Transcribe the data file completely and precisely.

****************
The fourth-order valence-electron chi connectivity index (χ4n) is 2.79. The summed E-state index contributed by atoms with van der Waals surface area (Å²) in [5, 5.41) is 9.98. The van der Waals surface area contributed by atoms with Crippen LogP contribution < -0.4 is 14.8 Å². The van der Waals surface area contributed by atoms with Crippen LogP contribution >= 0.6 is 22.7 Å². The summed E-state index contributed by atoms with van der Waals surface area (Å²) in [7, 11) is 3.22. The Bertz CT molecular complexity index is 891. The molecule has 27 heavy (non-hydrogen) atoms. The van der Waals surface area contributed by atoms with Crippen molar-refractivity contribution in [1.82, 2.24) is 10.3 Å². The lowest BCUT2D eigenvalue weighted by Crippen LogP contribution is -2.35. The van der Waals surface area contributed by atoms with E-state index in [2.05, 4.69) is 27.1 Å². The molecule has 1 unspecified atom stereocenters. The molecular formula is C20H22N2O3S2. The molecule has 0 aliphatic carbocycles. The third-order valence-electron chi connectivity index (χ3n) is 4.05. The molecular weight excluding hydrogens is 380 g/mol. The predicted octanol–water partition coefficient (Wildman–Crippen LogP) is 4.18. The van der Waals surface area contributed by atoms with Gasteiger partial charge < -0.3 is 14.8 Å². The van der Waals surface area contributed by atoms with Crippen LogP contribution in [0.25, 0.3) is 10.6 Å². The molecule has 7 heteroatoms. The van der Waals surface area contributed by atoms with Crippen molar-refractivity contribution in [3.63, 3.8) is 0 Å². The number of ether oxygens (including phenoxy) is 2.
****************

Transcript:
The fourth-order valence-electron chi connectivity index (χ4n) is 2.79. The summed E-state index contributed by atoms with van der Waals surface area (Å²) in [5, 5.41) is 9.98. The van der Waals surface area contributed by atoms with Crippen LogP contribution < -0.4 is 14.8 Å². The van der Waals surface area contributed by atoms with Crippen LogP contribution >= 0.6 is 22.7 Å². The summed E-state index contributed by atoms with van der Waals surface area (Å²) in [7, 11) is 3.22. The Bertz CT molecular complexity index is 891. The molecule has 27 heavy (non-hydrogen) atoms. The van der Waals surface area contributed by atoms with Crippen molar-refractivity contribution in [1.82, 2.24) is 10.3 Å². The lowest BCUT2D eigenvalue weighted by Crippen LogP contribution is -2.35. The van der Waals surface area contributed by atoms with E-state index in [2.05, 4.69) is 27.1 Å². The molecule has 1 unspecified atom stereocenters. The molecular formula is C20H22N2O3S2. The molecule has 0 aliphatic carbocycles. The third-order valence-electron chi connectivity index (χ3n) is 4.05. The molecular weight excluding hydrogens is 380 g/mol. The predicted octanol–water partition coefficient (Wildman–Crippen LogP) is 4.18. The van der Waals surface area contributed by atoms with Gasteiger partial charge < -0.3 is 14.8 Å². The van der Waals surface area contributed by atoms with Crippen LogP contribution in [0.25, 0.3) is 10.6 Å². The molecule has 7 heteroatoms. The van der Waals surface area contributed by atoms with Crippen molar-refractivity contribution in [3.63, 3.8) is 0 Å². The number of ether oxygens (including phenoxy) is 2.